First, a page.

Abigail Zuger of the New York Times writes that sweet revenge comes in many delectable forms, among them the receipt of accolades for work long scorned. And then to get to tell the whole story at length and without a single interruption — small wonder that the Nobel laureate Dr. Stanley B. Prusiner, a renowned neurologist at the University of California, San Francisco, writes with a cheerful bounce. Once disparaged, his scientific work is now hailed as visionary, and his memoir takes the reader on a leisurely and immensely readable victory lap from then to now.
In the process, two stories unfold. The first is the progress of Dr. Prusiner’s thinking on the transmissible proteins he named prions (PREE-ons) in 1982, starting with his first experiments on an obscure disease of sheep and ending with the most recent work linking prions to an array of human neurological catastrophes, including Alzheimer’s disease. The science is convoluted, like the proteins, and for the uninitiated the best way to achieve a rudimentary grasp of the subject is to hear it the way Dr. Prusiner tells it, from the very beginning.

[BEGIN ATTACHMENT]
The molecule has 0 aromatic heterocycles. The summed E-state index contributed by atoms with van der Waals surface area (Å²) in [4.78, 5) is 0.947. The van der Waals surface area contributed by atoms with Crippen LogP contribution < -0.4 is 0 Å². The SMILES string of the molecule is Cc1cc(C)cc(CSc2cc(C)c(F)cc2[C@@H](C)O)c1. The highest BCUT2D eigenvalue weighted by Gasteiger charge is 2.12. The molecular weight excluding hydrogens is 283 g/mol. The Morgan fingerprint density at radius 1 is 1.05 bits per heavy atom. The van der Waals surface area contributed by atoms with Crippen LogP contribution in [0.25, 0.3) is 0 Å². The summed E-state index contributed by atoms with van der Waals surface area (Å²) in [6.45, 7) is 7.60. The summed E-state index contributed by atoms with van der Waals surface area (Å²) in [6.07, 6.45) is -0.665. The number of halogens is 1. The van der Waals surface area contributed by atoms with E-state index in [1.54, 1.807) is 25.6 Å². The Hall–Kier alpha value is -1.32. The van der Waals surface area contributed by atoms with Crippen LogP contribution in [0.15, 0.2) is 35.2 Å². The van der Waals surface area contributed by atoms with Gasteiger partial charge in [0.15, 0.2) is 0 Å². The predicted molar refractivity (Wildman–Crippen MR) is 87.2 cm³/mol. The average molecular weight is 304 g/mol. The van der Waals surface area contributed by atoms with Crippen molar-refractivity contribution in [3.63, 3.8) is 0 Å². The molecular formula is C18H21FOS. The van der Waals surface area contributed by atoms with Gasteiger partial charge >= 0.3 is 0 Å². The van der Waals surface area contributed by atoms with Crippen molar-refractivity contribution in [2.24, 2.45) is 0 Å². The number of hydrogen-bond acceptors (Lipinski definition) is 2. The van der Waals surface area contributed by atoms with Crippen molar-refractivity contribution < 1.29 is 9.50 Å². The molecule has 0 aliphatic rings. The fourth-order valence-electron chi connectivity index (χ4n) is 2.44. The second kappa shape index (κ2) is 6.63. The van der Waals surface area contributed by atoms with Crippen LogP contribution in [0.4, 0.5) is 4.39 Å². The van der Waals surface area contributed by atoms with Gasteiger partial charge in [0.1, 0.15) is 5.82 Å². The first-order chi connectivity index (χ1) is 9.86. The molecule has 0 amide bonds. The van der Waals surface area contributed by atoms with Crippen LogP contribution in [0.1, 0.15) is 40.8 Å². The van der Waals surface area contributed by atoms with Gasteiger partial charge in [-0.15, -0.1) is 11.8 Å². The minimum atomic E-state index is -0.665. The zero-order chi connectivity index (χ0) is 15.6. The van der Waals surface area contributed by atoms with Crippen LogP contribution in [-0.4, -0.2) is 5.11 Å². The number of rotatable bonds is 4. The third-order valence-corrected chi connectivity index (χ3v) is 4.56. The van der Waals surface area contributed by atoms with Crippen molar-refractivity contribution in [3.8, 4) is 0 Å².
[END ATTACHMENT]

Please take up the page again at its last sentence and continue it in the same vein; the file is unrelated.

But a parallel narrative turns out to be equally fascinating: perhaps not since James D. Watson’s 1968 memoir “The Double Helix“ has the down and dirty business of world-class science been given such an airing. Dr. Watson raised eyebrows with his gossipy account of the serious task of unraveling the genetic code — and he was working in genteel postwar Britain at the time, with experimental science still at least in theory a gentleman’s game. That illusion is long gone: The stakes are considerably higher now, the competition fierce, the pace frantic, and Dr. Prusiner, 71, revisits quite a few of the battles that punctuated his long research career.